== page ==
First off, I'm psyched about Mick Foley coming in to talk to us tomorrow, and if it's okay with Sam, I'm definitely getting an autograph. But before I get into his book, I wanted to make a post on my take of ECW with the DVD we just saw fresh on my mind.
I never saw ECW during its heyday, I'll say it right off the bat. The only wrestling we ever saw was WWE wrestling, and my knowledge of ECW stems from watching the (WWE produced) Rise and Fall of ECW DVD, catching the first One Night Stand (a PPV that WWE produced, "bringing ECW back" for just one night - very clever name for such a PPV), seeing the failed ECW "invasion" in 2001 and now catching the new version that comes on Tuesday nights. That might sound like I know a thing or two about ECW, but I'm sure any ECW loyalist will tell me to shove it and that I know nothing about ECW and what it meant to its fans at its prime. And you know what? They may be right.
What I do know is that ECW fans are incredibly loyal fans who truly loved their small-time company that hit it big. I do know that ECW was more than just broken tables and tables lit on fire. There was a spirit in the company and in its presentation that made it so contagious to be a fan, and that effect is still there. When ECW was being "brought back" by WWE, there were so many fans that were all supposedly hardcore ECW fans, but I'm willing to bet that a good portion of them never saw guys like Dreamer, Sandman, and Taz in action in ECW. I'll go a step further and say that a lot of modern-day ECW fans probably never even saw the company in the 90s, and only got onboard their popularity train when it was brought to WWE. There was this allure to ECW, a legendary pull -- when ECW said extreme, they meant EXTREME (cue shots of Cactus Jack here). The fans were so rabid and adamant and so in love with their small company that Vince decided to cash in and bring it back. He reinstated ECW, got it its own night of television each week, sent in his own WWE guys to make for some kind of invasion storyline, and he even had John Cena lose his championship to Rob Van Dam at One Night Stand in the Philadelphia hall, where some fans carried a banner that said "IF CENA WINS, WE RIOT." That might've been laughable in a WWE arena, but it's a good thing John lost the match because, well, you just never know with an ECW crowd.
I made a post not too long ago saying that I think, nay, believe, that Vince is a smart man who knows what he's doing... most of the time. As much as people want to slam him, I don't think many would be so eager to fulfill his role in the company, and even less would succeed, if any at all. With that said, I think Vince dropped the ball with ECW (I shouldn't say "I think," but well, this is my opinion and with who knows who reading, I feel this is appropriate wording). This didn't even happen once - it happened twice. The first time was with the WCW/ECW invasion storyline, which some point to and say, "this is where wrestling lost it." What should've been the hottest angle he had ever done, and with so much talent and history right in his hands, Vince just... let it die.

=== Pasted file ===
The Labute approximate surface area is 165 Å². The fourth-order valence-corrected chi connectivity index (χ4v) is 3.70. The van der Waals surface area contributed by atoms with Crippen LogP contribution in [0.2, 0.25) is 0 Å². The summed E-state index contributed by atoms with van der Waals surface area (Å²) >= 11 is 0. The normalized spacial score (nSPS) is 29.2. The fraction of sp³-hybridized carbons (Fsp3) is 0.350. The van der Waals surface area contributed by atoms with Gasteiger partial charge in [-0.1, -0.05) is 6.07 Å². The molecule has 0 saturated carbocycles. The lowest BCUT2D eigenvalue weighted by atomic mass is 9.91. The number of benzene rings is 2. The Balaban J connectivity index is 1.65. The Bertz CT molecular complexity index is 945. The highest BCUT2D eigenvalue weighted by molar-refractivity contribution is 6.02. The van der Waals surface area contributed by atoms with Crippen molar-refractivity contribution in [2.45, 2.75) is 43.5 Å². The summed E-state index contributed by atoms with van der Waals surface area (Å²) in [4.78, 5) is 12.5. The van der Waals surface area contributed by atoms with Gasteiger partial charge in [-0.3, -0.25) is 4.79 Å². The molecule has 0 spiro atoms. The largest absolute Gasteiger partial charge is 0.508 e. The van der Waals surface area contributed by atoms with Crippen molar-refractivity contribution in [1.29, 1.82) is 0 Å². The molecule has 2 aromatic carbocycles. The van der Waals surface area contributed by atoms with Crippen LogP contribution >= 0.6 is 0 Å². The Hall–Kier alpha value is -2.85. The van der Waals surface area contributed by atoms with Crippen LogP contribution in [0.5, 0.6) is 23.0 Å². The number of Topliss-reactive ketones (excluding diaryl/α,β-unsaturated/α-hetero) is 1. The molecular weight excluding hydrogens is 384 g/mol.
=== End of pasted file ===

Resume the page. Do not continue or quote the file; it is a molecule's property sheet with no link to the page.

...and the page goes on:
But the fans wouldn't let ECW die. I found it interesting how down on ECW Eric Bischoff was, saying that they were never close to being #2 out of "the big 3." And yet, WCW went under and I've never heard a crowd chant for that company to make a comeback. Not the way ECW chants would randomly start up here and there. Not bad for being #3!
Enter mistake #2. Vince reinstates ECW and once again, word is out and it seems as though, to steal JR's line, business was about to pick up! He seemed to legitimately want the company to succeed, and RVD was going to be the face of the new brand. Joey Styles delivered a killer promo on Raw when JR returned, a promo that was so good it stills gives me chills to remember it - and off he went to ECW, with a full head of steam. Paul Heyman, mastermind of the original ECW, was back, and there was a buzz about this company. The fans hadn't let the spirit die, and now they were being rewarded.
At first it did well. But slowly, it started getting out of Paul Heyman's hands, and going to the hands of the guy who controls everyone's wallets, Vinnie Mac. And this is a mistake I think ECW is still struggling to recover from, the second mistake that Vince did. If he truly wanted the brand to work, he should've left it at the hands of Heyman. Heyman had a vision and was the man who originally gave ECW life, and he should've been the one to bring the new version life too. Instead, we got a bastardized version of Smackdown, with more WWE guys main-eventing ECW shows at first than ECW guys! Now the show is staying afloat, but unless Vince shakes it up, it probably won't last another year. Was his pride too much to swallow, to finance the brand but allow Paul Heyman to work his creative magic and keep his own nose out of it? Or was he justified in taking an active role in overseeing and adding the WWE touch on a show, that was, well, a WWE show? Personally, I'd say he's more than justified since he's footing the bill and it is his show, but if he wanted to appeal to that special spirit of ECW in the fans, he should've stepped back and let the man who created that spirit do what he does best - fire up those fans and keep that spirit alive.